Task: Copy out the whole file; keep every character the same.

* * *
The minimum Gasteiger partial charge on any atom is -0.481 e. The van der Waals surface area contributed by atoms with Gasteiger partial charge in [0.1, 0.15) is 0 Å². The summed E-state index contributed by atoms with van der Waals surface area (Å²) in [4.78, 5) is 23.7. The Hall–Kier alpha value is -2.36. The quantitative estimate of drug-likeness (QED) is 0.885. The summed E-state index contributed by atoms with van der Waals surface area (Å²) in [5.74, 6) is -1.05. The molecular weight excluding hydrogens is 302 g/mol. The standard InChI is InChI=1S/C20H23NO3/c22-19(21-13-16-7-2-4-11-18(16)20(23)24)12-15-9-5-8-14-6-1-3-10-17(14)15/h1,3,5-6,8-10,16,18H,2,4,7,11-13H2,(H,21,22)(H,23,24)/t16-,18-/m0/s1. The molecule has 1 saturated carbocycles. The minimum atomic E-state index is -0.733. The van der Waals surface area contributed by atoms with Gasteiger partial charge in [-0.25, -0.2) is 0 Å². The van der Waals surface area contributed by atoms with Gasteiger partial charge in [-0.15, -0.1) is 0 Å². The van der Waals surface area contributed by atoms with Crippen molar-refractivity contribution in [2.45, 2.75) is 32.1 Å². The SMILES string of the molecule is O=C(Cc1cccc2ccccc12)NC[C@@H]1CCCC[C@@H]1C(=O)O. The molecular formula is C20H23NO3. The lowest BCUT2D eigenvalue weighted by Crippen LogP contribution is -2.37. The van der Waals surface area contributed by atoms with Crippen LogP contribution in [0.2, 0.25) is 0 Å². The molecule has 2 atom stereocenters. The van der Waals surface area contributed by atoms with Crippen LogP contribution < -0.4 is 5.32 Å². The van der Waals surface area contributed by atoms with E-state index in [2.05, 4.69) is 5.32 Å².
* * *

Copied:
The minimum Gasteiger partial charge on any atom is -0.481 e. The van der Waals surface area contributed by atoms with Gasteiger partial charge in [0.1, 0.15) is 0 Å². The summed E-state index contributed by atoms with van der Waals surface area (Å²) in [4.78, 5) is 23.7. The Hall–Kier alpha value is -2.36. The quantitative estimate of drug-likeness (QED) is 0.885. The summed E-state index contributed by atoms with van der Waals surface area (Å²) in [5.74, 6) is -1.05. The molecular weight excluding hydrogens is 302 g/mol. The standard InChI is InChI=1S/C20H23NO3/c22-19(21-13-16-7-2-4-11-18(16)20(23)24)12-15-9-5-8-14-6-1-3-10-17(14)15/h1,3,5-6,8-10,16,18H,2,4,7,11-13H2,(H,21,22)(H,23,24)/t16-,18-/m0/s1. The molecule has 1 saturated carbocycles. The minimum atomic E-state index is -0.733. The van der Waals surface area contributed by atoms with Gasteiger partial charge in [-0.25, -0.2) is 0 Å². The van der Waals surface area contributed by atoms with Gasteiger partial charge in [-0.15, -0.1) is 0 Å². The van der Waals surface area contributed by atoms with Crippen molar-refractivity contribution in [2.45, 2.75) is 32.1 Å². The SMILES string of the molecule is O=C(Cc1cccc2ccccc12)NC[C@@H]1CCCC[C@@H]1C(=O)O. The molecular formula is C20H23NO3. The lowest BCUT2D eigenvalue weighted by Crippen LogP contribution is -2.37. The van der Waals surface area contributed by atoms with Crippen LogP contribution in [0.2, 0.25) is 0 Å². The molecule has 2 atom stereocenters. The van der Waals surface area contributed by atoms with Crippen LogP contribution < -0.4 is 5.32 Å². The van der Waals surface area contributed by atoms with E-state index in [2.05, 4.69) is 5.32 Å².